Capello will find no reason to fear Algeria
England's World Cup rivals put on a shambolic show in 3-0 loss to Malawi
Tuesday 12 January 2010
Those England players who managed to tear themselves away from the snooker on BBC2 to tune into Eurosport yesterday afternoon will have seen their future World Cup opponents Algeria humbled and outclassed 3-0 by a side ranked 73 places below them.
Algeria were completely outplayed by the men from Malawi, who are ranked 99th by Fifa but possessed far greater spirit, invention, organisation and technique than their more celebrated opponents.
England face the Desert Foxes in Cape Town on 18 June in their second group game and Fabio Capello's side will encounter little resistance if the Algerians play as badly as they did yesterday in a near-empty stadium in the Angolan capital Luanda. Anyone trying to find weak areas in the Algeria side would have been spoilt for choice: the defenders failed to mark; the goalkeeper was atrocious; they lacked pace and lost heart; the midfield provided little cover for the back four; they were out-muscled far too many times.
The understanding between the players was so non-existent they looked like a side that had never played together before. Team-mates ran into each other and passes were misread, opponents were left unmarked.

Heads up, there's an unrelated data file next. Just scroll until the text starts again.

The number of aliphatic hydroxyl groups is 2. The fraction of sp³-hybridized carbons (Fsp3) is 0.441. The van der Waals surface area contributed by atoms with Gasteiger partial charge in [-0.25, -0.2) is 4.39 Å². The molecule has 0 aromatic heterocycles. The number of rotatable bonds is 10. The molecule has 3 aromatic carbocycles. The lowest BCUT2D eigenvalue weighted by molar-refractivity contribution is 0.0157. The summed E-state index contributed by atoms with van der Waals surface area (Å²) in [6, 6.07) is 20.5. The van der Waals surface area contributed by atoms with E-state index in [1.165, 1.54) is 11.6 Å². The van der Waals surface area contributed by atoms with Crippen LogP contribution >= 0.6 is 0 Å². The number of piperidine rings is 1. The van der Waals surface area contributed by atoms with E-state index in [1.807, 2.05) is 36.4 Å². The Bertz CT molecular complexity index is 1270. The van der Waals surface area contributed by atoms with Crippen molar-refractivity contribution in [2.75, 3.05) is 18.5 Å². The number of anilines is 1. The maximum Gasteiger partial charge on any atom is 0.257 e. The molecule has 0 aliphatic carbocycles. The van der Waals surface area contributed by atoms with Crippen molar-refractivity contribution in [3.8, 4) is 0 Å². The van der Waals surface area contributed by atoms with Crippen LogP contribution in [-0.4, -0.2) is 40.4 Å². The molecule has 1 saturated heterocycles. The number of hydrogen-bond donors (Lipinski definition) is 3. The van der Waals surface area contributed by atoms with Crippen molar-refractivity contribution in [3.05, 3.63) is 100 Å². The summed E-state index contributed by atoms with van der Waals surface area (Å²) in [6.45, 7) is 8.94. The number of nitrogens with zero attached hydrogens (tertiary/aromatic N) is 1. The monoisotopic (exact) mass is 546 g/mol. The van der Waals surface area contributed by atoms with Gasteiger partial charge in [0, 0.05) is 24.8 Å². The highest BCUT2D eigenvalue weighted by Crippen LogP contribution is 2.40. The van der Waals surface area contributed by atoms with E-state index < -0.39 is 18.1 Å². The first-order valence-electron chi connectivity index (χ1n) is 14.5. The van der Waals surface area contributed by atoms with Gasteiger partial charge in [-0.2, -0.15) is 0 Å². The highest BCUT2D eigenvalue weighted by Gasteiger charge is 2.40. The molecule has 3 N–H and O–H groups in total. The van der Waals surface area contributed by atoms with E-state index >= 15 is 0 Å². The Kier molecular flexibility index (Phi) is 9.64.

Goalkeeper Fawzi Chaouchi was as bad as his haircut – shaved bald except for an inch-wide strip of hair as a fringe – and was responsible for Malawi's first and third goals, scored respectively by Russell Mwafulirwa and Davi Banda (who was definitely not the David Banda adopted by Madonna a couple of years ago).
Sandwiched between was a stunning header by Elvis Kafoteka, after the Algerian defence had left him free at a corner.
There were few positives for Algeria who lined up in a standard 4-4-2 formation, with target man Abdelkader Ghezzal their primary attacking weapon. The striker, who plays for Siena in Italy's Serie A, worked tirelessly up front, and was lively and determined but rarely threatened the Malawi goal. A poor man's Emile Heskey.
The only other player to show much invention was the Portsmouth left-back Nadir Belhadj, who zipped up and down the left flank and whose crosses provided Algeria with their most likely scoring route.
Much was expected of playmaker Karim Ziani of Wolfsburg but he is not quite as good as he thinks he is and all too often he was guilty of trying too hard to impress.
At the final whistle the Algerians trudged off the pitch like a team who couldn't wait for this tournament to be over. The England players can have flicked back to Stephen Hendry against Shaun Murphy thinking they can hardly wait for another, more important, tournament to begin.
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